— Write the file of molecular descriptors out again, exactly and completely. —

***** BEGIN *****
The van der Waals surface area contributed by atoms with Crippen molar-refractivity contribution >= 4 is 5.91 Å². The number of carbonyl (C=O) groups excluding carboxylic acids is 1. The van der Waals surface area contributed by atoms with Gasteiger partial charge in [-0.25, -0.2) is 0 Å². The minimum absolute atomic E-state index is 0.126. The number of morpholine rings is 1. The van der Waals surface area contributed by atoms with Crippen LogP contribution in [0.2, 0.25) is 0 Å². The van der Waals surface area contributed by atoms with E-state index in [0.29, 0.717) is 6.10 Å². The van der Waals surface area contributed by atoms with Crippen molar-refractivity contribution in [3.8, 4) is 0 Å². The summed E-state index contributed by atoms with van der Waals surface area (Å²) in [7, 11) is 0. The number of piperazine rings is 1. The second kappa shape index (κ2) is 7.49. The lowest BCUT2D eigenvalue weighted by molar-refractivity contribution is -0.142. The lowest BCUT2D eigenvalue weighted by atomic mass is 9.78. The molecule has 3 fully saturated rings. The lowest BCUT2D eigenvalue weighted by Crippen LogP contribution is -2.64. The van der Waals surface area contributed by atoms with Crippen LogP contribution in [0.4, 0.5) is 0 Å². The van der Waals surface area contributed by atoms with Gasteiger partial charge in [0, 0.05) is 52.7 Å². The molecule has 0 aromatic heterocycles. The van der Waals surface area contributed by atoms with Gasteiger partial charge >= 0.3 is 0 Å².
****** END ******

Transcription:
The van der Waals surface area contributed by atoms with Crippen molar-refractivity contribution >= 4 is 5.91 Å². The number of carbonyl (C=O) groups excluding carboxylic acids is 1. The van der Waals surface area contributed by atoms with Gasteiger partial charge in [-0.25, -0.2) is 0 Å². The minimum absolute atomic E-state index is 0.126. The number of morpholine rings is 1. The van der Waals surface area contributed by atoms with Crippen LogP contribution in [0.2, 0.25) is 0 Å². The van der Waals surface area contributed by atoms with E-state index in [0.29, 0.717) is 6.10 Å². The van der Waals surface area contributed by atoms with Crippen molar-refractivity contribution in [3.8, 4) is 0 Å². The summed E-state index contributed by atoms with van der Waals surface area (Å²) in [7, 11) is 0. The number of piperazine rings is 1. The second kappa shape index (κ2) is 7.49. The lowest BCUT2D eigenvalue weighted by molar-refractivity contribution is -0.142. The lowest BCUT2D eigenvalue weighted by atomic mass is 9.78. The molecule has 3 fully saturated rings. The lowest BCUT2D eigenvalue weighted by Crippen LogP contribution is -2.64. The van der Waals surface area contributed by atoms with Crippen LogP contribution in [0.4, 0.5) is 0 Å². The van der Waals surface area contributed by atoms with Gasteiger partial charge in [0, 0.05) is 52.7 Å². The molecule has 0 aromatic heterocycles. The van der Waals surface area contributed by atoms with Gasteiger partial charge >= 0.3 is 0 Å².